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ASIO: The secret police force doing enormous damage to democracy

ASIO's increasing budget and powers
Director general of security and head of ASIO Duncan Lewis and Australian Attorney-General George Brandis. Photo: AAP
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The Australian Security Intelligence Organisation, better known as ASIO, was born out of the anti-Communist hysteria of the post-war era, and has always been closely associated with the conservative side of politics.

The unprecedented expansion of its powers and budgets under the Abbott/Turnbull governments has provoked widespread concern among academics, lawyers and civil libertarians.

This week’s release of ASIO’s Annual Report has done nothing to allay its many critics, some of whom describe ASIO as a parallel secret police force doing enormous damage to Australian democracy.

The report is significant because ASIO is the only one of Australia’s ultra-secretive security agencies required by law to present an annual report.

As such, this is the single window the public gets to determine whether the billions being poured into national security are being well spent.

Major points of contention are the detaining of people without charge and the exemption of ASIO officers from charges of illegal conduct.

Any suspect who speaks out about what happens to them while in detention faces a jail term, as does any journalist who writes about what are classified as Special Intelligence Operations (SIOs).

Barrister Greg Barns, adviser to Wikileaks and Julian Assange, argues that with the gifting of ever more powers to ASIO, Australian democracy is dying.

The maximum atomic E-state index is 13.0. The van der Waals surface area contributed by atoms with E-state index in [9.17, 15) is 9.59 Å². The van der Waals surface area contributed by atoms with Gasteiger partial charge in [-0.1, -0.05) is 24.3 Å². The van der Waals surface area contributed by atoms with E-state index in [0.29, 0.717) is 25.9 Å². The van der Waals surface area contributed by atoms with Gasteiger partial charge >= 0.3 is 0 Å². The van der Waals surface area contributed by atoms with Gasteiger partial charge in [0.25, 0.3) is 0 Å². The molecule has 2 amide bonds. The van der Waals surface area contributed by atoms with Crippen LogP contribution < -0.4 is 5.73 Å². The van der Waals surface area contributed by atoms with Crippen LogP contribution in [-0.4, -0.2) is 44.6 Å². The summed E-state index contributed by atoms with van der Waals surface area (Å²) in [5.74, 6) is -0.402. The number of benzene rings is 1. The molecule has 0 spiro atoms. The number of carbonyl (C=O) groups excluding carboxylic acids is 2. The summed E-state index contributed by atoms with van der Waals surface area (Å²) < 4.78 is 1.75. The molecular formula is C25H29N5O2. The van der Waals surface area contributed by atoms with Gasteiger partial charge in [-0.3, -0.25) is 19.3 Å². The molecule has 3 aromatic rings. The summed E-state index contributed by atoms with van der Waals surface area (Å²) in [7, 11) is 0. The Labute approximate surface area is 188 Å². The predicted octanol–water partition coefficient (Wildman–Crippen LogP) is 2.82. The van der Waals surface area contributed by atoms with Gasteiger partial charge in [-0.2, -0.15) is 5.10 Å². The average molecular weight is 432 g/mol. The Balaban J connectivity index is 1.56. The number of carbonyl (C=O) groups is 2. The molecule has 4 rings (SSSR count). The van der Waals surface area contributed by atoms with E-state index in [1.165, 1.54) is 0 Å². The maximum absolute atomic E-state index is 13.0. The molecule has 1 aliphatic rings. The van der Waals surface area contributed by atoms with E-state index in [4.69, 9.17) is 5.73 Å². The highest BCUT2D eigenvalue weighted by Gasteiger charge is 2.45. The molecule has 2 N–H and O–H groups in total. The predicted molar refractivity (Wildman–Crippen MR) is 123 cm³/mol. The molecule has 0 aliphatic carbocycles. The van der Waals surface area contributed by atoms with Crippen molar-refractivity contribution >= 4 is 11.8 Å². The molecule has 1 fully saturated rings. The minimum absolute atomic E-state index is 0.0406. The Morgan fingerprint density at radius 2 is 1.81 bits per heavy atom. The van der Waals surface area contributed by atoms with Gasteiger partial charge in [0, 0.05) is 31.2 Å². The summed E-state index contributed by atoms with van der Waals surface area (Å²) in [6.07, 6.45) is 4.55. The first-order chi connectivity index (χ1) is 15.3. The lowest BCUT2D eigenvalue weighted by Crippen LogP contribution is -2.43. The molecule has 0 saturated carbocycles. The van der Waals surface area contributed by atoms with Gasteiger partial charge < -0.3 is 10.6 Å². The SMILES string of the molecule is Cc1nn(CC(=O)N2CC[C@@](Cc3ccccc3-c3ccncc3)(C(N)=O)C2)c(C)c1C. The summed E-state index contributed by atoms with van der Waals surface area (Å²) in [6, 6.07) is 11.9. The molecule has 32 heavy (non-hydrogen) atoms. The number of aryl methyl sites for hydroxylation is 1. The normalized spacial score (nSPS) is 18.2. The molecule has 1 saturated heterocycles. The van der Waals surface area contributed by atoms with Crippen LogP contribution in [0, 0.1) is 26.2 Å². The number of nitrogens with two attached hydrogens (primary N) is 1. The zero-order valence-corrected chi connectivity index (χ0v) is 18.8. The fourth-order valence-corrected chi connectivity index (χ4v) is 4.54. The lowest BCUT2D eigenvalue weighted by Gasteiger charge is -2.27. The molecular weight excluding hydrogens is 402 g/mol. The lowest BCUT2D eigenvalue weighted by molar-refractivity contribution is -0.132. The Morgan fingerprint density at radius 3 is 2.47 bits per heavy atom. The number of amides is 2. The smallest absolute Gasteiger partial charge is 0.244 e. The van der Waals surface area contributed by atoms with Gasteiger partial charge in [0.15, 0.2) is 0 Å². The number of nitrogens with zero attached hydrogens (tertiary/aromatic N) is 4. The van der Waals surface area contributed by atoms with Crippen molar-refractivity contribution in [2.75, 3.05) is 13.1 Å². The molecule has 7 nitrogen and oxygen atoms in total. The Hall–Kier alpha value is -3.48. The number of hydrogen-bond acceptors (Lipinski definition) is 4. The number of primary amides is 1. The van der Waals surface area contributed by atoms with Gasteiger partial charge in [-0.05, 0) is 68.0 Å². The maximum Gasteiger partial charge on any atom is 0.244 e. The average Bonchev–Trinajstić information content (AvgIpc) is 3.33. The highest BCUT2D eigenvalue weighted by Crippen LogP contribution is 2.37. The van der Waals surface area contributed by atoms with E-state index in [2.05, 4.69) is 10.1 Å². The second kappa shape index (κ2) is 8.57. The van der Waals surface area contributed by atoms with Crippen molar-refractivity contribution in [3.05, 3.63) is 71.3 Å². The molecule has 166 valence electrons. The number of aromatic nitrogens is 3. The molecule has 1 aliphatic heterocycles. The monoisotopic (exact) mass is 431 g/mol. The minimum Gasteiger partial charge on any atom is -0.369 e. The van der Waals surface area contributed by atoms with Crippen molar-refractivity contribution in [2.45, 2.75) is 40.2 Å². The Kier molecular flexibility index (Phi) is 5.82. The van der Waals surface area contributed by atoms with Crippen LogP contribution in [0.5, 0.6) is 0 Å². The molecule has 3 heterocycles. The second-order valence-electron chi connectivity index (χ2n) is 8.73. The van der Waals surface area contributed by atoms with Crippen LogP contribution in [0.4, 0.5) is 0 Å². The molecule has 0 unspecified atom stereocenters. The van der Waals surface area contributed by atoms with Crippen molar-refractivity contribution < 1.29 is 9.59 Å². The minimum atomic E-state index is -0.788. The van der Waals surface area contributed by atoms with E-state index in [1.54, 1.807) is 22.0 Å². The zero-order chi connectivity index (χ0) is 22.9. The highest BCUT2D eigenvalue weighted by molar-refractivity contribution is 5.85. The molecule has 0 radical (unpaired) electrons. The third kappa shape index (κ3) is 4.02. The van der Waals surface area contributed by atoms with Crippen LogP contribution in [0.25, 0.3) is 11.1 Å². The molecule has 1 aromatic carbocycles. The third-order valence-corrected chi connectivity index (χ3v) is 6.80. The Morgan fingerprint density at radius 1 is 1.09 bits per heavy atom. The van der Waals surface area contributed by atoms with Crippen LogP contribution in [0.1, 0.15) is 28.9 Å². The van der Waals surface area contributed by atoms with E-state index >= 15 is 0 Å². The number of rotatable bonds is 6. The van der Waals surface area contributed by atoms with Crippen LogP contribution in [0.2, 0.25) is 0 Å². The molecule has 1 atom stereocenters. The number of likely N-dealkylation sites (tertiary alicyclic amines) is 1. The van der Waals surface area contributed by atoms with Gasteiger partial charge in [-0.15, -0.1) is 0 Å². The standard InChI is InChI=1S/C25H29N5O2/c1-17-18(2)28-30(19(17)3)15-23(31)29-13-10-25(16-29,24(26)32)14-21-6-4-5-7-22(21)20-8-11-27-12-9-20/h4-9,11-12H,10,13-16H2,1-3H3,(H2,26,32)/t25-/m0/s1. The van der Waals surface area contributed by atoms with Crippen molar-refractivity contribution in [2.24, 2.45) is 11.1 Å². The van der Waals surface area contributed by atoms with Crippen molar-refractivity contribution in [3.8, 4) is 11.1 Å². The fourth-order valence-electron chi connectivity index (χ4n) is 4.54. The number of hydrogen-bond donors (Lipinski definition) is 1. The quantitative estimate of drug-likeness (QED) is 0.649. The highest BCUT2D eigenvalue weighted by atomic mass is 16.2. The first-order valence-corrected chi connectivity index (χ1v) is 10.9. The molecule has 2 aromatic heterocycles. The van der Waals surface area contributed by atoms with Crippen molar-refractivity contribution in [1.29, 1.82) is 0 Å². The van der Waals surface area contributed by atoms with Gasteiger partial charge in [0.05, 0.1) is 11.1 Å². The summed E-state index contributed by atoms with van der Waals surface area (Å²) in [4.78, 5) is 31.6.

He describes this month’s spectacle of Prime Minister Malcolm Turnbull and the state premiers lining up to declare suspects can be arrested for 14 days without charge as sickening.

ASIO could, during the course of this detention, deprive people of sleep, keep people in isolation and refuse to allow access to family members, a clear breach on the International Covenant on Civil and Political Rights.

Mr Barns told The New Daily: “ASIO now has the capacity to invade every person’s every communication and movement. With no Human Rights Act to protect against abuse this means ASIO can act with virtual immunity from challenge.

“The use of taxpayer funds to surveil, harass and spy on NGOs and ethnic groups is now ASIO’s bread and butter. It is generally unaccountable about how funds are deployed because secrecy laws protect against disclosure. It is very concerning.”

These concerns were echoed by eminent former diplomat Dr Alison Broinowski who told The New Daily that MI5 in Britain had made similar announcements on the curtailment of civil liberties this week.

“As always, needing more staff, facing more threats, foiling more plots, catching or killing more terrorists. Having got the states on side, Turnbull’s plan is to be able to hold people without charge not just for 14 days but up to 28 days, and people as young as 10,” Dr Alison Broinowski said.

“At the least, we need supervision of what happens to them while they are there.”

Not even the details of their enhanced powers are reflected in ASIO’s annual report, which is packed with bureaucratic language such as: “Within ASIO, we continued to progress strategic reforms to ensure we are focused on work that provides clear value for our stakeholders and that we have the right culture, people and systems. We re-examined our value proposition …”

The failure to address the numerous political, legal and civil liberty issues facing the organisation has come as no surprise to observers.

Professor of law at the University of NSW George Williams told The New Daily the 67 pieces of anti-terror legislation passed since 9/11 have shown fundamental flaws in Australia’s political system.

“This government has seen some very significant expansions in the power of ASIO, particularly the power to conduct Special Intelligence Operations,” Professor Williams said.

“These powers can place it outside normal legal processes, and lie well outside the powers of similar agencies in the US and the UK.

“Journalists face up to a decade in jail for reporting on an SIO, even if it is in the public interest.

“There are inadequate checks and balances. In key areas, the powers gifted to ASIO are disproportionate. There are a long list of things where the operations of ASIO now lie outside normal democratic values.”

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